breathe. Sila jumped up, seized a stick, which 
Ivaschka had put there for the occasion, and com- 
menced to beat her as if he would kill her. Im- 
mediately there came on a terrible storm, and there 


flew into the room a six-headed dragon who com- 
menced to attack Sila. Then Ivaschka came in 
with a sharp sword in his hand, and he and the 
dragon fought together for three hours, when 
Ivaschka managed to cut off two of the dragon's 
heads, and the monster flew away. Ivaschka then 
told Sila he might go to sleep and fear nothing. 
So Sila laid him down and slept till morning. 

King Salom was anxious respecting his son-in- 
law, and he sent early in the morning to ask if all 
was well with him. When he heard that it was, 
he was delighted, for he remembered the fate of the 
others who had come to marry his daughter. He 
summoned Sila to him, and they spent the whole 
day in merriment. 

The next night Ivaschka warned Sila that he 
must not speak to his wife, and he himself took up 
his station outside the door of the room. Sila's wife 
again tried to make him speak, and again put her 
hand upon his breast, and Sila leaped up and thrashed 
her. The dragon flew in and attacked him, but 
Ivaschka sprang in from the door with the sword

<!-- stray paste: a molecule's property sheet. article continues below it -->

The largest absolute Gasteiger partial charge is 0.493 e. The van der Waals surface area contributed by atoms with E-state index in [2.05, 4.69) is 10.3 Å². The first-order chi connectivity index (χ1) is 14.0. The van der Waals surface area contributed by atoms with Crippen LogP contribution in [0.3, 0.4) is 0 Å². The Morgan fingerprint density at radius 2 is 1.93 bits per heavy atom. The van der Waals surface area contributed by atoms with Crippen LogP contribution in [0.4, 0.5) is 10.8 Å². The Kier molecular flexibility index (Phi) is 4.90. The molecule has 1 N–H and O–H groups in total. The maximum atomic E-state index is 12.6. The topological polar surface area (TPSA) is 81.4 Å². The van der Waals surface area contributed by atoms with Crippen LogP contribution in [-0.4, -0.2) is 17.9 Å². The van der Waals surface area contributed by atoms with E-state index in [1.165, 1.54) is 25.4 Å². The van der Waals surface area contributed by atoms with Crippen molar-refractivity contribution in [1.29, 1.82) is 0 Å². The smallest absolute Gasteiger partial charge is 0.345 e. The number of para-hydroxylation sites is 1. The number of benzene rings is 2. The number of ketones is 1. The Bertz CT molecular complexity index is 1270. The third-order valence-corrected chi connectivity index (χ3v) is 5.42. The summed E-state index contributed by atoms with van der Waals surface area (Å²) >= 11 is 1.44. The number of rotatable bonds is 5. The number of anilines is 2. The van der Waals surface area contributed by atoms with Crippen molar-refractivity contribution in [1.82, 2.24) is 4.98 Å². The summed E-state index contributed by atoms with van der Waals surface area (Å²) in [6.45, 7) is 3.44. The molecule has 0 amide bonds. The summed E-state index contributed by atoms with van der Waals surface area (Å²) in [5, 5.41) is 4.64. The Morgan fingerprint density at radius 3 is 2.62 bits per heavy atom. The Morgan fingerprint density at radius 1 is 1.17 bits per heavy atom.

in his hand, and after he and the dragon had 
fought for three hours Ivaschka cut off two more of 
its heads. Then the dragon flew off and Sila lay 
down to sleep. The king again sent for Sila to 
come to him, and they spent the day together very 

The third night Ivaschka warned Sila as before, 


and Sila did as he was bid. Ivaschka again fought 
with the monster, and, cutting off the two last heads, 
he burnt them and the carcass, and scattered the 
ashes over the fields. 

So Sila Czarevitch stayed with his father-in-law 
for a whole year, and then Ivaschka, coming to him 
one day, told him to ask the king to give him permis- 
sion to return home. Sila went to King Salom and 
obtained his leave to go, and the king sent two 
divisions of his army with him as an escort. So 
Sila parted with his father-in-law, and set off with 
his wife for his own land. 

When they were half-way home Ivaschka told 
Sila to stop and camp there. Sila did as he advised, 
and ordered his tent to be put up. On the next day 
Ivaschka took some pieces of stick and burnt them 
in front of the Czarovitch's tent. Then he came to 
the tent, led Queen Truda outside, and unsheathing 
his sword he cut her in two. Sila was greatly 
terrified, and commenced to weep when he saw that. 

"Do not weep," said Ivaschka, "she will come to 
life again." 

As soon as the Queen was cut in two there came 
out of her all manner of evil spirits, and all of these 
Ivaschka threw into the fire. Then said he to 

" Do you see the evil things which possessed your 
wife 1 They are all evil spirits which had entered 


When all the evil spirits were destroyed in the